A: The answer is simple: because medicines can harm as well as heal. Questions like ‘have you taken the medicine before’ or ‘what are your symptoms’ may seem intrusive, but pharmacy staff rely on the answers to make sure that the medicine they supply is suitable and safe. Hundreds of thousands of people each year are admitted to hospital due to adverse drug reactions and many more would be harmed without the questioning of pharmacy staff. Pharmacists and their team may ask:
Who is the medicine for?
The pharmacist will need to know if the medicine is for someone who is under 12, pregnant, breast feeding or elderly because they are highly likely to have particular requirements – for example, many medicines aren’t suitable for the under-12s, and some have ingredients that could harm an unborn child or small baby. The elderly are very likely to be taking more than one medicine and some medicines can’t be taken together.
What are the symptoms?
Some more serious conditions can be hidden by symptoms that appear to be for less serious problems. For example meningitis, malaria and some other conditions have similar symptoms to ‘flu, but they can be fatal if they’re not identified early enough.
How long have you had these symptoms?
Usually minor symptoms clear up within a couple of days but if they last longer, keep coming back or, if they seem unusually severe it could be a sign of something more seriously wrong. Your pharmacist will be able to advise you if you need to see your GP or another healthcare professional.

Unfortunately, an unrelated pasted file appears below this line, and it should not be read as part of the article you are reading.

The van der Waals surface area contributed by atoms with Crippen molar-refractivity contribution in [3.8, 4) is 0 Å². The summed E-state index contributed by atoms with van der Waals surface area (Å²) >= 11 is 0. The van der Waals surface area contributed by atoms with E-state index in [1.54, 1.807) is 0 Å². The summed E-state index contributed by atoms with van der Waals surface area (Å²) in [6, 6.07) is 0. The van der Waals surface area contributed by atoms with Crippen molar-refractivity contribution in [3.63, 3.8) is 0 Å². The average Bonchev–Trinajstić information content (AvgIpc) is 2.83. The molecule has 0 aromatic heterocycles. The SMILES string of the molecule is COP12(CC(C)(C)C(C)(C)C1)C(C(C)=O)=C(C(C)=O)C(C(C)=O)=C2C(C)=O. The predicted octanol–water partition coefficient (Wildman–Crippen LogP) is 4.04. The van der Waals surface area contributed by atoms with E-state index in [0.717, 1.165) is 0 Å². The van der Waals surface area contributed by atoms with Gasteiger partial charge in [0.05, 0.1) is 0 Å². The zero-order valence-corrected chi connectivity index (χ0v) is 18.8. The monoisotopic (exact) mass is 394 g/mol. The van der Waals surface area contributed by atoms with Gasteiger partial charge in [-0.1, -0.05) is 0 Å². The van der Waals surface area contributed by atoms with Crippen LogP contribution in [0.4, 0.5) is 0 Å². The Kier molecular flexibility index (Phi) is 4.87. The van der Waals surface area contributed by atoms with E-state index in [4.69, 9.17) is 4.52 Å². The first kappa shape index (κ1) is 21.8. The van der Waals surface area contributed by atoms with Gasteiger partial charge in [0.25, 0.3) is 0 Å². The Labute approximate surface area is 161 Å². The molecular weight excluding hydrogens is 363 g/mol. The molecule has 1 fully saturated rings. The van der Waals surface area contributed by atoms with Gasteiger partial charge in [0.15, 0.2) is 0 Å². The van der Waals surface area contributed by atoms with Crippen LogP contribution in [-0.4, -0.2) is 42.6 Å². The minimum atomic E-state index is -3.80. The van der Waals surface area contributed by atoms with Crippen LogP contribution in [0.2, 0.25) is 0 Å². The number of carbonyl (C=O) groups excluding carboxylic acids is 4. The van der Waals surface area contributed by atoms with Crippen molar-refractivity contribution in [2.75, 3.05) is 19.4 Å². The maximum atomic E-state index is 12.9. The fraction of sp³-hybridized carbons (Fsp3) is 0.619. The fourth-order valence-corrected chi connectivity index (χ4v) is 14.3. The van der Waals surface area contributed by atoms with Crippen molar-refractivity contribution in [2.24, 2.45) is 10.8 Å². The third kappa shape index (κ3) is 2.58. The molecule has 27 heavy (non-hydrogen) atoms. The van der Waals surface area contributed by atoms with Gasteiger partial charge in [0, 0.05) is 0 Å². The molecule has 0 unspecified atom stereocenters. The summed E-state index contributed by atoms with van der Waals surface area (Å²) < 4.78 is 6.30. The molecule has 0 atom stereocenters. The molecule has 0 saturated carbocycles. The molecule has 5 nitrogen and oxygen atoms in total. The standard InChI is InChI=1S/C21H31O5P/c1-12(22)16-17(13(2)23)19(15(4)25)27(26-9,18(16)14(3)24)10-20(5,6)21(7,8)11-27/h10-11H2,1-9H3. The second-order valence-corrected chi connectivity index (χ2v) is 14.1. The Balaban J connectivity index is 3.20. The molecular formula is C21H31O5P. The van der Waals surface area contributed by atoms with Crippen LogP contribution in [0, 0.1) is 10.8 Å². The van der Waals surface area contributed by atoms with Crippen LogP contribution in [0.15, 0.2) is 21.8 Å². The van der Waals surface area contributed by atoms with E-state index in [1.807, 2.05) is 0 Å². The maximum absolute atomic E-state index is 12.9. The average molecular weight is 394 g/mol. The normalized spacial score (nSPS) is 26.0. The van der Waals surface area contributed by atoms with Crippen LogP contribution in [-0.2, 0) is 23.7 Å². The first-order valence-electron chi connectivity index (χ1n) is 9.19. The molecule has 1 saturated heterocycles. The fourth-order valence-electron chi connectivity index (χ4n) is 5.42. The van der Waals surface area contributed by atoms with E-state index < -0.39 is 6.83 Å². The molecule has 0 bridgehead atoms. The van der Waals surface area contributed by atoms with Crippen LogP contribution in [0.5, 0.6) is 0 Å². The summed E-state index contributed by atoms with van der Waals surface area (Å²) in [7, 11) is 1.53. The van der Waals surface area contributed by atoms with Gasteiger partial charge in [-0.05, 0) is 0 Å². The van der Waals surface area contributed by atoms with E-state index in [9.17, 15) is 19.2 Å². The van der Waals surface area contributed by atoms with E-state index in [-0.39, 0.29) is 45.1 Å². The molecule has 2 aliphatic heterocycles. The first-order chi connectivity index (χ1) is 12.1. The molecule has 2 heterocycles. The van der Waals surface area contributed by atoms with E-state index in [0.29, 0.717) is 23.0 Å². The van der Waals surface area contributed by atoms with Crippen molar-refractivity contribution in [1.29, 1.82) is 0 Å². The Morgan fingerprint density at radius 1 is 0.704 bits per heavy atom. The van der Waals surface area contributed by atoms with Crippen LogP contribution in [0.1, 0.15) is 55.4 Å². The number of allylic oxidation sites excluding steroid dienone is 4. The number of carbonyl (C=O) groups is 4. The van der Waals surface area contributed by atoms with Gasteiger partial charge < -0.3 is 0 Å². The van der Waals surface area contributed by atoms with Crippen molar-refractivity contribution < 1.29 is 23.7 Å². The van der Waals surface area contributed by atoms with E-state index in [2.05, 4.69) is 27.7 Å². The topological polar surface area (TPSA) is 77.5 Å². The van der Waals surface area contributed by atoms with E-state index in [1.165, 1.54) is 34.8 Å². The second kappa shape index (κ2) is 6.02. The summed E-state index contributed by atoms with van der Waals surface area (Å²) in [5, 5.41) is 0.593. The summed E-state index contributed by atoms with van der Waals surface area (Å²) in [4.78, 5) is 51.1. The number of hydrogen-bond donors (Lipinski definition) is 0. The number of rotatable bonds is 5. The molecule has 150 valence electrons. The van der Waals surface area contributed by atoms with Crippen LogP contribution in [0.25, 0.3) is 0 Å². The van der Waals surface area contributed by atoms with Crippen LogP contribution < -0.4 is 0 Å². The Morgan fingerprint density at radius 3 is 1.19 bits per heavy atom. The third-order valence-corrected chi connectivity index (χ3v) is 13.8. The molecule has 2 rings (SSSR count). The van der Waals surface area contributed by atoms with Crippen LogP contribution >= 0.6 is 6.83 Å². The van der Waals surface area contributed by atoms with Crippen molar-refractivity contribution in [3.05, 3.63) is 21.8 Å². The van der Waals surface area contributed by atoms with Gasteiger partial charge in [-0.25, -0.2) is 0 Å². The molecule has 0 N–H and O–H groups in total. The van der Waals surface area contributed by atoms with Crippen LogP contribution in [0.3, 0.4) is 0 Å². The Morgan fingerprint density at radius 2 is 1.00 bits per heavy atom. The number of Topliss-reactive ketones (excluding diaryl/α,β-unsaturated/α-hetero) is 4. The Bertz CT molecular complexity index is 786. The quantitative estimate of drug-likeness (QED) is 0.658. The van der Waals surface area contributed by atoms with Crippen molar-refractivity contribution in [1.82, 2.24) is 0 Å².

What action has already been taken?
You may already have tried a remedy or seen your GP, and may not have had any relief. The pharmacist will need to find out what you have tried, and what advice you have already been given, if any. They don't want to offer the same product if it has not worked in the first place.
Are you taking any other medication for this or any other reasons?
If you are taking medicines long term, for example to keep your blood pressure down or to ease arthritis pain, it’s easy to forget about it when you’re looking for something to relieve your cold. But it could be important – for example, some medicines for depression can react with decongestants. Other people with stomach ulcers can do a lot more damage if they take something that contains aspirin.